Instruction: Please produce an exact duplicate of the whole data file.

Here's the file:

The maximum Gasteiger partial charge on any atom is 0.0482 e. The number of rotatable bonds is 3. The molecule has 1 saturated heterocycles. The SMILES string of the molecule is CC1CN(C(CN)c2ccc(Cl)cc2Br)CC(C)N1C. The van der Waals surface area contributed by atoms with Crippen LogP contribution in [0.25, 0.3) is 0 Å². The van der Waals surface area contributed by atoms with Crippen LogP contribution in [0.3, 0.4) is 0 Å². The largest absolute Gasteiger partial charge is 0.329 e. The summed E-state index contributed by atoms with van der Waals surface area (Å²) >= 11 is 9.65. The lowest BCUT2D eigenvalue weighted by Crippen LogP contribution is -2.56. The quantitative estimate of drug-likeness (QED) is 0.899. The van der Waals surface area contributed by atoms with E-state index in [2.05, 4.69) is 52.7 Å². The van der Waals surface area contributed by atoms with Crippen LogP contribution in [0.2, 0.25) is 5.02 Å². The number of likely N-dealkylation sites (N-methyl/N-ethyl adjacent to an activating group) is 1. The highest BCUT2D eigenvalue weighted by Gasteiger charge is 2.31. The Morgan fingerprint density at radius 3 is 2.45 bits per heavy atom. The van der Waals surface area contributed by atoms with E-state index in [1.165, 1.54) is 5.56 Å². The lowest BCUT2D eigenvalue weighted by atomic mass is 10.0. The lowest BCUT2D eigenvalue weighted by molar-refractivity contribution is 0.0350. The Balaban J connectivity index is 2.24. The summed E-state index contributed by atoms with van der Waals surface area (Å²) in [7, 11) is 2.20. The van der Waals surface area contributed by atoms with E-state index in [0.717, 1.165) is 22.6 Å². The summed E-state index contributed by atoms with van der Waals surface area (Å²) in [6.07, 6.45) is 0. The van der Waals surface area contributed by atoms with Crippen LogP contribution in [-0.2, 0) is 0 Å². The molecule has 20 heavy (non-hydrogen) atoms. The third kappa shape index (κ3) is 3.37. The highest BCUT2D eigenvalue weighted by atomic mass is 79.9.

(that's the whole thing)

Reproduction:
The maximum Gasteiger partial charge on any atom is 0.0482 e. The number of rotatable bonds is 3. The molecule has 1 saturated heterocycles. The SMILES string of the molecule is CC1CN(C(CN)c2ccc(Cl)cc2Br)CC(C)N1C. The van der Waals surface area contributed by atoms with Crippen LogP contribution in [0.25, 0.3) is 0 Å². The van der Waals surface area contributed by atoms with Crippen LogP contribution in [0.3, 0.4) is 0 Å². The largest absolute Gasteiger partial charge is 0.329 e. The summed E-state index contributed by atoms with van der Waals surface area (Å²) >= 11 is 9.65. The lowest BCUT2D eigenvalue weighted by Crippen LogP contribution is -2.56. The quantitative estimate of drug-likeness (QED) is 0.899. The van der Waals surface area contributed by atoms with E-state index in [2.05, 4.69) is 52.7 Å². The van der Waals surface area contributed by atoms with Crippen LogP contribution in [0.2, 0.25) is 5.02 Å². The number of likely N-dealkylation sites (N-methyl/N-ethyl adjacent to an activating group) is 1. The highest BCUT2D eigenvalue weighted by Gasteiger charge is 2.31. The Morgan fingerprint density at radius 3 is 2.45 bits per heavy atom. The van der Waals surface area contributed by atoms with E-state index in [1.165, 1.54) is 5.56 Å². The lowest BCUT2D eigenvalue weighted by atomic mass is 10.0. The lowest BCUT2D eigenvalue weighted by molar-refractivity contribution is 0.0350. The Balaban J connectivity index is 2.24. The summed E-state index contributed by atoms with van der Waals surface area (Å²) in [7, 11) is 2.20. The van der Waals surface area contributed by atoms with E-state index in [0.717, 1.165) is 22.6 Å². The summed E-state index contributed by atoms with van der Waals surface area (Å²) in [6.07, 6.45) is 0. The van der Waals surface area contributed by atoms with Crippen LogP contribution in [-0.2, 0) is 0 Å². The molecule has 20 heavy (non-hydrogen) atoms. The third kappa shape index (κ3) is 3.37. The highest BCUT2D eigenvalue weighted by atomic mass is 79.9.